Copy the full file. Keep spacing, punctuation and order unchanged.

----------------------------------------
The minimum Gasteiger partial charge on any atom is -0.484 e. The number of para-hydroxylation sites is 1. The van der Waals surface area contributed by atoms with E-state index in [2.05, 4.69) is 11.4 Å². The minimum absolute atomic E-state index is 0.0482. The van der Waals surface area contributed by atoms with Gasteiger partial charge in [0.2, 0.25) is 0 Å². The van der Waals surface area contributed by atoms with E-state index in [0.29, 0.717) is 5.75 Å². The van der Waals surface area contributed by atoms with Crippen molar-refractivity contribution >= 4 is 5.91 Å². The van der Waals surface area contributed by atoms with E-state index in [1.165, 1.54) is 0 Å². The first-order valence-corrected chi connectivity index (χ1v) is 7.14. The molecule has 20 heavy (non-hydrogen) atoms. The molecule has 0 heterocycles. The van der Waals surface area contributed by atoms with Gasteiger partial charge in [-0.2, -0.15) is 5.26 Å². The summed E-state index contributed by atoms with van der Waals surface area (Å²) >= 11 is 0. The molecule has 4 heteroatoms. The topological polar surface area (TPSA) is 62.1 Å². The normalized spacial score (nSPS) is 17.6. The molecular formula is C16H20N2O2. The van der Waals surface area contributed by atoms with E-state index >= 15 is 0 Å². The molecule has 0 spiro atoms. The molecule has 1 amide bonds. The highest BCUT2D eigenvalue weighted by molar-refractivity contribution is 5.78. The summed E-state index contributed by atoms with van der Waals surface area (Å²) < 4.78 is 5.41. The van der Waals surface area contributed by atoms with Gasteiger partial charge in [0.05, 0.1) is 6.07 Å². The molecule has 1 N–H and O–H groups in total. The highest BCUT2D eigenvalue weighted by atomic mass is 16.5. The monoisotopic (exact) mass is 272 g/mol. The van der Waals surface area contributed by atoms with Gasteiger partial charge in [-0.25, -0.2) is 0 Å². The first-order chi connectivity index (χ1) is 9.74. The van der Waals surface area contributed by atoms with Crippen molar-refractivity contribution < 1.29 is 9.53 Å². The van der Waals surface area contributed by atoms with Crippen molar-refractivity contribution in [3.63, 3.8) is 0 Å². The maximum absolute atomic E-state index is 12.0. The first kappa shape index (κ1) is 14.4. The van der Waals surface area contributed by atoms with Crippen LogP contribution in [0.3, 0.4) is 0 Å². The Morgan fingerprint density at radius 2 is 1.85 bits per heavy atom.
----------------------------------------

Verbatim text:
The minimum Gasteiger partial charge on any atom is -0.484 e. The number of para-hydroxylation sites is 1. The van der Waals surface area contributed by atoms with E-state index in [2.05, 4.69) is 11.4 Å². The minimum absolute atomic E-state index is 0.0482. The van der Waals surface area contributed by atoms with Gasteiger partial charge in [0.2, 0.25) is 0 Å². The van der Waals surface area contributed by atoms with E-state index in [0.29, 0.717) is 5.75 Å². The van der Waals surface area contributed by atoms with Crippen molar-refractivity contribution >= 4 is 5.91 Å². The van der Waals surface area contributed by atoms with E-state index in [1.165, 1.54) is 0 Å². The first-order valence-corrected chi connectivity index (χ1v) is 7.14. The molecule has 20 heavy (non-hydrogen) atoms. The molecule has 0 heterocycles. The van der Waals surface area contributed by atoms with Gasteiger partial charge in [-0.2, -0.15) is 5.26 Å². The summed E-state index contributed by atoms with van der Waals surface area (Å²) >= 11 is 0. The molecule has 4 heteroatoms. The topological polar surface area (TPSA) is 62.1 Å². The normalized spacial score (nSPS) is 17.6. The molecular formula is C16H20N2O2. The van der Waals surface area contributed by atoms with E-state index >= 15 is 0 Å². The molecule has 0 spiro atoms. The molecule has 1 amide bonds. The highest BCUT2D eigenvalue weighted by molar-refractivity contribution is 5.78. The summed E-state index contributed by atoms with van der Waals surface area (Å²) < 4.78 is 5.41. The van der Waals surface area contributed by atoms with Gasteiger partial charge in [0.05, 0.1) is 6.07 Å². The molecule has 1 N–H and O–H groups in total. The highest BCUT2D eigenvalue weighted by atomic mass is 16.5. The monoisotopic (exact) mass is 272 g/mol. The van der Waals surface area contributed by atoms with Gasteiger partial charge in [-0.25, -0.2) is 0 Å². The first-order chi connectivity index (χ1) is 9.74. The van der Waals surface area contributed by atoms with Crippen molar-refractivity contribution < 1.29 is 9.53 Å². The van der Waals surface area contributed by atoms with Crippen molar-refractivity contribution in [3.63, 3.8) is 0 Å². The maximum absolute atomic E-state index is 12.0. The first kappa shape index (κ1) is 14.4. The van der Waals surface area contributed by atoms with Crippen LogP contribution in [0.3, 0.4) is 0 Å². The Morgan fingerprint density at radius 2 is 1.85 bits per heavy atom.